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‘Once Upon A Time’ – And Straight On Till Morning

The season ends with twists and the promise of a new adventure


When last we left Storybrooke, the town was in imminent danger of being wiped off the face of the planet. And as Tamara and Greg enact their plan to use the magical trigger, it seems as if all is lost.

Emma (Jennifer Morrison) and her parents break the bad news about Neal to Mr. Gold (Roberty Carlyle) and Henry (Jared Gilmore), but their problems quickly become bigger.

Tamara (Sonequa Martin-Green) and Greg (Ethan Embry) turn on the magical fail-safe that begins the destruction of the town. The forest will reclaim Storybrooke and all the people who weren’t born in this realm will die.

Meanwhile, in the seas off Never Land, Hook (Colin O’Donoghue) ends up bonding with young Baelfire (Dylan Schmid) after rescuing him. In addition to being the Dark One’s son, Bae is the son of the woman Hook loved. This trumps Hook’s desire for revenge on Rumplestiltskin for a while.

Not for too long, though. When Bae lashes out at Hook for ruining his family and only looking out for himself, Hook turns Bae over to the (creepy) Lost Boys who want to take him to Never Land.

It turns out that a certain feared being called Peter Pan is searching for a particular boy, for reasons unknown. That boy turns out to be Henry.

In Storybrooke, the gang manages to retrieve one lone magic bean from Greg and Tamara. They decide the townspeople’s best chance is to escape to another land through a magic bean portal. However, Regina (Lana Parrilla) will be left behind, holding back the destructive forces as long as she is able.

To save Regina as well, a second plan is drummed up. They will try throwing the trigger itself into the portal, thus saving Storybrooke. However, Hook steals the last magic bean and heads out to sea.

Emma joins forces with Regina in fighting off the magic-sucking power of the trigger. They are successful, and the destruction is halted. Storybrooke is saved!

However, Greg and Tamara kidnap Henry and take him into a portal to another land. They have been ordered to take Henry somewhere … by someone unknown. Hook turns back and gives Emma the last bean, and the whole gang follows Henry’s trail through a portal in the Jolly Roger.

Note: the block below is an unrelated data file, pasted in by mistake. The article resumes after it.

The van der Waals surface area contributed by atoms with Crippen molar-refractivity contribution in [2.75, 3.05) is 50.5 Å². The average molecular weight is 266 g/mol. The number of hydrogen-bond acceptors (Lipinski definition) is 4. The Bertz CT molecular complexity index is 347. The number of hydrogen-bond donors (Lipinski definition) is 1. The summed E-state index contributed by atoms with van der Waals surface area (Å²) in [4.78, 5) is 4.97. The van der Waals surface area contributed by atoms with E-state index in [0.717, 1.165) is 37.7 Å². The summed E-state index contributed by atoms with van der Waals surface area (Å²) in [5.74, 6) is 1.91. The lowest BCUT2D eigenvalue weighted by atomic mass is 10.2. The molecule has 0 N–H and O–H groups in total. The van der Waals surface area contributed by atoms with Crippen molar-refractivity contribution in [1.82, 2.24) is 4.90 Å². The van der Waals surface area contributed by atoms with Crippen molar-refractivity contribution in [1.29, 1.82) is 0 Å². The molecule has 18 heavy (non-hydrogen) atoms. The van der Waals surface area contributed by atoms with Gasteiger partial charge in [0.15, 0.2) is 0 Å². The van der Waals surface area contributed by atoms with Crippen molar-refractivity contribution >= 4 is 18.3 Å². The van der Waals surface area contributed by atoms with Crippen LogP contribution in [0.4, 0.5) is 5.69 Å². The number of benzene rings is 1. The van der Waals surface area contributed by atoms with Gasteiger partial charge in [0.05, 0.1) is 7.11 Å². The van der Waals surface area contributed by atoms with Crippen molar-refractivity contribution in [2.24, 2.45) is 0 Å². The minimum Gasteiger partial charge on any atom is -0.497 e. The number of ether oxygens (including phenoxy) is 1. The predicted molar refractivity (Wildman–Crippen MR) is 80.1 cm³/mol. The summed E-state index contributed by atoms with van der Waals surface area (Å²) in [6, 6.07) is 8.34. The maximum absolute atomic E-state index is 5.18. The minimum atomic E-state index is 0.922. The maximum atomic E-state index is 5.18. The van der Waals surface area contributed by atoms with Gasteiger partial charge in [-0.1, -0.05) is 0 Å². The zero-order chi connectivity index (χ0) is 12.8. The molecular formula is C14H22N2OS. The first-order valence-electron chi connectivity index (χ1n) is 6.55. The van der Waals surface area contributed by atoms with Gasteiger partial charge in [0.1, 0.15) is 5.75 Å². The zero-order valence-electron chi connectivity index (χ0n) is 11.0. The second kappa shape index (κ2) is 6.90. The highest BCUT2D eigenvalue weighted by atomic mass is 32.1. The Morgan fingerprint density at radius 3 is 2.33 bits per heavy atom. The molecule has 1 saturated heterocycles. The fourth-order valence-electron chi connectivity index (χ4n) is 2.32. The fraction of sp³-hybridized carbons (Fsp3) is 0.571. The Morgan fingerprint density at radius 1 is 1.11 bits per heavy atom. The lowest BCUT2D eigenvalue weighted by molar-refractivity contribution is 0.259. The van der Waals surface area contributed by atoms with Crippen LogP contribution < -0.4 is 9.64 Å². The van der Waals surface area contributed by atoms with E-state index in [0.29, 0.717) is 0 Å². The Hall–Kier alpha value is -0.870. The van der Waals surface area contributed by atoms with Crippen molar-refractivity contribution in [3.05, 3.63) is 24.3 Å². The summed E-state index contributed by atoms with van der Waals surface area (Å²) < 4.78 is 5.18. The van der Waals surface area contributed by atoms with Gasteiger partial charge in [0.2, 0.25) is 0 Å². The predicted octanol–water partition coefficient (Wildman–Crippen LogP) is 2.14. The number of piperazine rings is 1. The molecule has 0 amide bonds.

Oh, and it appears that Neal (Michael Raymond-James) made it back to the Enchanted Forest alive. He’s found by none other than Mulan, Phillip and Aurora.

WHAT WORKED
So, the total destruction of Storybrooke was really just a giant red herring on the part of the writers. There was a lot of time spent on the problem and its solution, only to be resolved tellingly quickly and replaced by a new problem. Nice end-of-season feint, writers!

Peter Pan, Big Bad Villain? And Captain Hook, Kinda Good Guy? Well, that’s a new approach! It looks like there’s a lot to be discovered about Never Land next season.

Neal is still with us! Seriously, he adds so much to the show. How could we live without him at this point? What are the chances he’ll be upgraded to a regular next year? One can only hope.

“Let me die as Regina.” Regina has been very interesting this year, vacillating between good and evil. Her matter-of-fact decision to save the rest of the town was spot-on, as was her and Emma’s for-the-greater-good teamwork.

Speaking of that team-up, kudos to the writers for managing to remember that a lot was made early in the season about Emma’s ability to use magic. It was starting to look like they might have forgotten that little plot thread.

WHAT DIDN’T WORK
Once again, Emma proves her ability to leap to some pretty big conclusions. When Henry goes missing in the mine, she immediately ascertains what happened to him, based on just the most minimal of clues. That should be what she considers her superpower, not her questionable ability to tell when people lie.

The timing of the discovery of how to restore people’s true memories was oddly convenient. And a little unsatisfying. Robert Carlyle did a good job with Rumple’s emotional reunion with Belle, but it still didn’t pack the punch that it should have. Instead, it was shoehorned in between bigger rival plots.

GIVING CREDIT WHERE CREDIT IS DUE
“Straight on Till Morning” was written by Adam Horowitz and Edward Kitsis and it was directed by Dean White.

“Once Upon a Time” airs Sundays at 8 p.m. ET on ABC. It will return in the fall.

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